Diff Detail

Event Timeline

There are a very large number of changes, so older changes are hidden. Show Older Changes
fhahn added a subscriber: fhahn.Aug 20 2020, 1:14 AM

Flipped the semantics as per the comments, included a definition of progress from the C++ standard, could not find strict definitions anywhere else.

I like the new wording and reference. Maybe just callees, unclear.

Addressed comments.

atmnpatel updated this revision to Diff 289847.Sep 3 2020, 8:25 PM

Changing name of function IR attribute from noprogress to mayprogress to make the semantics clearer in that if this attribute is applied to a function, it is now permitted to not make forward progress, but may still make forward progress as opposed to never making any forward progress which is what noprogress sounds like.

jdoerfert added inline comments.Sep 3 2020, 9:01 PM
llvm/docs/LangRef.rst
1964

Say that functions without this attribute are implicit `mustprogress` and required to make progress to put this into context.

atmnpatel updated this revision to Diff 289863.Sep 3 2020, 9:44 PM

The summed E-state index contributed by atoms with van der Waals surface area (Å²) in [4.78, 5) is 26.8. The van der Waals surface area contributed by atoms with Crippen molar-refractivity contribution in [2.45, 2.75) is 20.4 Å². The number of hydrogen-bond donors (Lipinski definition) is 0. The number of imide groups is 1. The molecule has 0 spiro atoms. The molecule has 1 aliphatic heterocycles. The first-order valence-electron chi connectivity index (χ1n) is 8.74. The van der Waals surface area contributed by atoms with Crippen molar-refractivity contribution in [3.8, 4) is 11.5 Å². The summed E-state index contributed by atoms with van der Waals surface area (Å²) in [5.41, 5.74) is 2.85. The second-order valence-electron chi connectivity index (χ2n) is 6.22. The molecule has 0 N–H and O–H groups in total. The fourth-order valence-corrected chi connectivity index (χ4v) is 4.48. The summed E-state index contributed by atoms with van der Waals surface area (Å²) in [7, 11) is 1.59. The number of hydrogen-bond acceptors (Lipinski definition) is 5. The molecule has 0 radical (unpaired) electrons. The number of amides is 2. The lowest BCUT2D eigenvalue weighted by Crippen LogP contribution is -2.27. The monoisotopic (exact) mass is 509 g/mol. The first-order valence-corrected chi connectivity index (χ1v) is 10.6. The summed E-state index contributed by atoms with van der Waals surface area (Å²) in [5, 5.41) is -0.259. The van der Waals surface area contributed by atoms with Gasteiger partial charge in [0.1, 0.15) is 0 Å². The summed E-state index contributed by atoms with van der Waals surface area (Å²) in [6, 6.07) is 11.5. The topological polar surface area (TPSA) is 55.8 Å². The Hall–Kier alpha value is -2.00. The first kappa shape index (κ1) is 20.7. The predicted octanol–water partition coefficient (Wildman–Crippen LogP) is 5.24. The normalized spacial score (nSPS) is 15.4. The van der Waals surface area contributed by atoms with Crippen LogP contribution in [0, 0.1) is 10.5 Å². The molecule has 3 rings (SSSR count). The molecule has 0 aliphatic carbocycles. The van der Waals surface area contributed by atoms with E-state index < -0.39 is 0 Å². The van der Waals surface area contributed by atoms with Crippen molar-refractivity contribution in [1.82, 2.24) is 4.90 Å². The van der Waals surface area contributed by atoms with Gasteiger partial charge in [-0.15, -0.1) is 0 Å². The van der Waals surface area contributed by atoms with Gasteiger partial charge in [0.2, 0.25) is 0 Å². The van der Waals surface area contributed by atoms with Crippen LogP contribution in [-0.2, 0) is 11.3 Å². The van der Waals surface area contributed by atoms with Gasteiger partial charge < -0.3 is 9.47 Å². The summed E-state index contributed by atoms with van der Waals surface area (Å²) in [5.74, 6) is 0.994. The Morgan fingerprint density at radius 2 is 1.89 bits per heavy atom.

Address comments.

atmnpatel retitled this revision from [WIP] [RFC] [LangRef] Define noprogress attribute to [LangRef] Define mayprogress attribute.Sep 3 2020, 9:45 PM
atmnpatel edited the summary of this revision. (Show Details)

Shouldn't it be "maynotprogress" (or "maybenoprogress" or so)? *Every* function *may* progress, but only those with this marker are also allowed to not "make progress".

(Sorry I first posted this in the wrong review I think.)

Shouldn't it be "maynotprogress" (or "maybenoprogress" or so)? *Every* function *may* progress, but only those with this marker are also allowed to not "make progress".

The way to read it is:
Every function *mustmakeprogress* unless it has the *mayprogress* attribute.

So "may" is either they do or they don't, both are fine.
And, "must" means they have to or UB.

Shouldn't it be "maynotprogress" (or "maybenoprogress" or so)? *Every* function *may* progress, but only those with this marker are also allowed to not "make progress".

The way to read it is:
Every function *mustmakeprogress* unless it has the *mayprogress* attribute.

So "may" is either they do or they don't, both are fine.
And, "must" means they have to or UB.

I understand. But this is not how the word "may" is usually used. When I say "you may do X", that typically implies that usually, X is not a thing you may do.
This can certainly be explained away, but the first impression people are going to have before reading the docs is likely going to be wrong.

hfinkel added a subscriber: hfinkel.Sep 4 2020, 9:22 AM

Shouldn't it be "maynotprogress" (or "maybenoprogress" or so)? *Every* function *may* progress, but only those with this marker are also allowed to not "make progress".